Optional teacher tutorial is available until 4:00pm. Additionally, many students participate in athletics, apostolates, and clubs.

Campus Ministry

Our campus ministry is dedicated to providing each student with opportunities to grow in their faith as they learn to love God and others. Inspired by the words of Christ, we are committed to living out our school motto, “Ministrāre non ministrārī,” “To serve, not to be served.” Students will complete at least 100 hours of community service during their time in high school, with opportunities to serve offered in many different areas, including serving the homeless, going on work mission trips, working in the pro-life movement, and more.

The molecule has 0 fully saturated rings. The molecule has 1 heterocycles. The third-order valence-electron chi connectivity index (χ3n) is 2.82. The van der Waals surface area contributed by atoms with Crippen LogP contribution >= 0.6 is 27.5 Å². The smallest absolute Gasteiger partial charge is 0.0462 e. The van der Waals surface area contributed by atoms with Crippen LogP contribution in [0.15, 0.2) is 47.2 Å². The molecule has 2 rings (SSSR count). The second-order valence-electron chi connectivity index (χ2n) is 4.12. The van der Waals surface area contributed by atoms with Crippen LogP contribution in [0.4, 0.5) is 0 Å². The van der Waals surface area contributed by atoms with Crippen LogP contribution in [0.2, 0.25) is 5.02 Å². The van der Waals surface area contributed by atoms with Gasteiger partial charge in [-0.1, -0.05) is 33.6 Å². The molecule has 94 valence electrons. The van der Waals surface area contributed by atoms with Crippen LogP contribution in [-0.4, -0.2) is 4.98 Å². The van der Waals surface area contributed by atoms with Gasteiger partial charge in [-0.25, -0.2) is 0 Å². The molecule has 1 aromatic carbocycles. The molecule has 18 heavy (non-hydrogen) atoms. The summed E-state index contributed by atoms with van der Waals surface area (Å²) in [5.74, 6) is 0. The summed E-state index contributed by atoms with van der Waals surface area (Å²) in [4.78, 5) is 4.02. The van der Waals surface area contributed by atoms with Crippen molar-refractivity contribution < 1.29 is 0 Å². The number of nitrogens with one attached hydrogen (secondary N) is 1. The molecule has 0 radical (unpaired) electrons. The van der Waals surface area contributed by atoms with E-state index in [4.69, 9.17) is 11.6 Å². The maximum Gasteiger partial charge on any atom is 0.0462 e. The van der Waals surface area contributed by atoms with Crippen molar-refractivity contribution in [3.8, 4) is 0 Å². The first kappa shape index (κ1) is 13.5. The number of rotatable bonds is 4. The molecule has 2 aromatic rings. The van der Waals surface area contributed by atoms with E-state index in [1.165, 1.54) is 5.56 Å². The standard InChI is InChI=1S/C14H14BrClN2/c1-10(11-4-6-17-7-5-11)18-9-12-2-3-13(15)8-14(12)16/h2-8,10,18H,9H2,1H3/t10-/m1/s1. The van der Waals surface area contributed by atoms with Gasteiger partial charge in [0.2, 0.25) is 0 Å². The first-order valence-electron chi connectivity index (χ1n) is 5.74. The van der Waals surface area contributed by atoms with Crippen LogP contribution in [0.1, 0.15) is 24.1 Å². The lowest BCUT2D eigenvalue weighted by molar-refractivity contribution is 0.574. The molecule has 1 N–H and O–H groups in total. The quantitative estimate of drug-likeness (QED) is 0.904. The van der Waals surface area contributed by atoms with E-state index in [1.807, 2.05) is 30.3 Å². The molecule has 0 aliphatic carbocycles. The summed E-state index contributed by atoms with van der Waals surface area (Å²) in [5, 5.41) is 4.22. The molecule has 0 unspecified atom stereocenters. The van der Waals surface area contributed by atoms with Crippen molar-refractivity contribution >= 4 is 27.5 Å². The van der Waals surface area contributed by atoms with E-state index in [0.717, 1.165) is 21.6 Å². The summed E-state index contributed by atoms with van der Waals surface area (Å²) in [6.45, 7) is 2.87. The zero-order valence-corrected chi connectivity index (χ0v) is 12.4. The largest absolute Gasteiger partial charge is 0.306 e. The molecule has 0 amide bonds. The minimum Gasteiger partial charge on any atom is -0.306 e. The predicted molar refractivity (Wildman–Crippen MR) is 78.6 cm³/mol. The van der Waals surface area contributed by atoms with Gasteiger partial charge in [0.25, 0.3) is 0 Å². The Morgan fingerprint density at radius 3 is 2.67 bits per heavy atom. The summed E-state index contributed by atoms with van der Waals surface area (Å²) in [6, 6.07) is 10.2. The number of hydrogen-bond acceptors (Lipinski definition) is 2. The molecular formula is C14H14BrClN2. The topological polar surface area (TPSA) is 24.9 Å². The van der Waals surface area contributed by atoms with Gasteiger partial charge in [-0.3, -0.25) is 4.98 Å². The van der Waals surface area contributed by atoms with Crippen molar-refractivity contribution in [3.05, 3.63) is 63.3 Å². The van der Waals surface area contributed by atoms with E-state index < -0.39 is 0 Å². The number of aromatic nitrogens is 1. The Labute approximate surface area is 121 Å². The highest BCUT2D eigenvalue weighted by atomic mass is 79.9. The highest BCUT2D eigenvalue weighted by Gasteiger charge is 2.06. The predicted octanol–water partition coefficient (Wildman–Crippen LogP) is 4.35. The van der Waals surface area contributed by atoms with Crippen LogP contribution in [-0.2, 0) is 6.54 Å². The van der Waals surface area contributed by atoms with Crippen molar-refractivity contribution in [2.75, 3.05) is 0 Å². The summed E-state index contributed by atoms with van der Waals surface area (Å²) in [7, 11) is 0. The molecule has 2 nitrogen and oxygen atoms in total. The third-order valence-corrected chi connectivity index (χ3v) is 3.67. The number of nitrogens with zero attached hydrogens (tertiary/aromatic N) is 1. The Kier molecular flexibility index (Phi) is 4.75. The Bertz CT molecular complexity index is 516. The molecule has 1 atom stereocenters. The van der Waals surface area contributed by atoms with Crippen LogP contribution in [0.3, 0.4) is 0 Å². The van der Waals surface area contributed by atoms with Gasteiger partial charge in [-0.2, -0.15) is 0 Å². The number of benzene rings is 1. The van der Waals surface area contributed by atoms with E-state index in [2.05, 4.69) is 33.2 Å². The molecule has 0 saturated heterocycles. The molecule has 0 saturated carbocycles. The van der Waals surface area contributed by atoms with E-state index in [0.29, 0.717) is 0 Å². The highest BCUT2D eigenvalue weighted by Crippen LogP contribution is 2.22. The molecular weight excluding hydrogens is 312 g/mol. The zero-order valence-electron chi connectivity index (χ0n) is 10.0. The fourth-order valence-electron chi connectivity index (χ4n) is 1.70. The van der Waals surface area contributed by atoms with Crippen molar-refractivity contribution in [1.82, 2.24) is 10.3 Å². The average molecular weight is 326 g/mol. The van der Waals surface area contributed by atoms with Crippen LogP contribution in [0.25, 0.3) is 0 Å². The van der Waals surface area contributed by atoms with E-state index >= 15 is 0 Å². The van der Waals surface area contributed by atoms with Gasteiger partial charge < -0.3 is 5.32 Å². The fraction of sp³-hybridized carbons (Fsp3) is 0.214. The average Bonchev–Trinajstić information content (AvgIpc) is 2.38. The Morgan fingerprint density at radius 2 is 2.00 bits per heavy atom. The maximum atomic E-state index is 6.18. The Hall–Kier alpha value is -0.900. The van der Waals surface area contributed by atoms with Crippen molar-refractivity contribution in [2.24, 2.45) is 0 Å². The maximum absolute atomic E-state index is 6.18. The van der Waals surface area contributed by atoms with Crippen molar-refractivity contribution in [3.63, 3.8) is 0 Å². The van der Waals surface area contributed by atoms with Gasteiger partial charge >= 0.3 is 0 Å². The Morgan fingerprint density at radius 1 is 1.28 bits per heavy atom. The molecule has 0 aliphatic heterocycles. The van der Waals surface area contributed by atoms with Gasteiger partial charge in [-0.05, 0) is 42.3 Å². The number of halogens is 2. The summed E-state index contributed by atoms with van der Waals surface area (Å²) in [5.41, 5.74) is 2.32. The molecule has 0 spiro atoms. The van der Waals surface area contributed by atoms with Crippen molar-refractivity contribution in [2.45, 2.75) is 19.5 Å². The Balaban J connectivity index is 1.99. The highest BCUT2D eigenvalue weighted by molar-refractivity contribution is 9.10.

Additionally, the campus ministry team offers countless opportunities to enhance the spiritual formation of our students including daily Mass, prayer services, regular Confession, and an annual grade-level retreat.

House Motto
Semper Melius
“Always better”
Patron Saint
St. Jude
Council of Lyons
March 31, 1272
House Motto
Veni vidi vici
“I came, I saw, I conquered”
Patron Saint
St. Thomas Aquinas
Council of Chalcedon
Oct. 8 - Nov. 1, 451
House Motto
Veritas, Virtus, Triumphus
“Truth, Virtue, Triumph”
Patron Saint
St. Peter
Council of Nicaea
325 AD
House Motto
Sapientia Vitam Dat
“Wisdom gives life”
Patron Saint
St. Anthony
Council of Trent
1545 - 1563

The House System